“The Bell Tolls”: Another one from the ancient Warlord age. It was captured on the rehearsal 1981 tape, under the “For Whom the Bell Tolls” title and now it is presented on its completed version. As the song was instrumental on its original version -Warlord were working on their material without a singer back on those early days, it was just Bill and Mark doing their thing-, the key feature on this completed version are the excellent vocal melodies. I also enjoyed very much the lead and solo guitar parts in this one. Yes the title was changed a little for the obvious reasons. The lyrics on this one are co written by Giles Lavery and Jon Wilde.
“Alarm”: A composition full of agony totally reflecting the “Holy Empire” vibe. It is actually the “Killzone” sequel song. The strongest feature of this song is actually its structure, wisely combined themes that are generating a “harmonic antithesis” between the epic / pounding and the melodic moments. Oh how I love the keyboards for one more time. Just like “Conquerors”, “Alarm: was featured on an untitled instrumental version on the “Haunt for Damien” compilation 2023 repressing on High Roller Records.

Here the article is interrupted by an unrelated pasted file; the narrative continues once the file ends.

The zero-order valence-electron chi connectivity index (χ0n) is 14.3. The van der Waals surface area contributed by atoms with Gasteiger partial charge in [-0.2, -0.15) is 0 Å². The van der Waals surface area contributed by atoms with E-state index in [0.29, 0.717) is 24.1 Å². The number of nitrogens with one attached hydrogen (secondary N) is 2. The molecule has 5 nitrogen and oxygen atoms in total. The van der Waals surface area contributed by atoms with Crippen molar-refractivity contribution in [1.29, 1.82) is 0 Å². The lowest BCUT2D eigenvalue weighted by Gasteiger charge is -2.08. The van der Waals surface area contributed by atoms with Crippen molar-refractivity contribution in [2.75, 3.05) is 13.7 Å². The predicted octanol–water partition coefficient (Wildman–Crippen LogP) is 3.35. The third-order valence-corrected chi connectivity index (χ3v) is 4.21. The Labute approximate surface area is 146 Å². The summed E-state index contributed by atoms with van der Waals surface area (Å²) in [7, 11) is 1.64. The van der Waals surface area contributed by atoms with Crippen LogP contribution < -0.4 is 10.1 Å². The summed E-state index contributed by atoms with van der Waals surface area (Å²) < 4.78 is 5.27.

“Twins”: This song was based on a very rough keyboard demo of Bill that Giles located. This song is pure Tsamis gold. Bill was extremely talented on composing melancholic mid tempo anthems, and this song is one of them. The amazing guitar solo is rounded upon an ala “Winds of Thor” theme. The keyboard theme that drives the composition on its final lead part, is actually one of the best parts that someone can hear on the entire album. This is the ultimate Warlord perfection, end of story.
Revelation XIX: Well I have to repeat myself in here. Another Lordian Guard classic, presented here on a greater than great version. I am speechless.
The album is a masterpiece. Some of Tsamis best compositions are respectfully highlighted through the “Free Spirit Soar” release. This is the ultimate tribute to his music, his legacy, his legend by his band mates.
Musically it includes stuff from all the Warlord periods a feature that would help the album to stand the test of time. For me it already stands next to the classics.
William J Tsamis will remain immortal as long as his music lives on. This mission is accomplished through this album.
Hail to the one!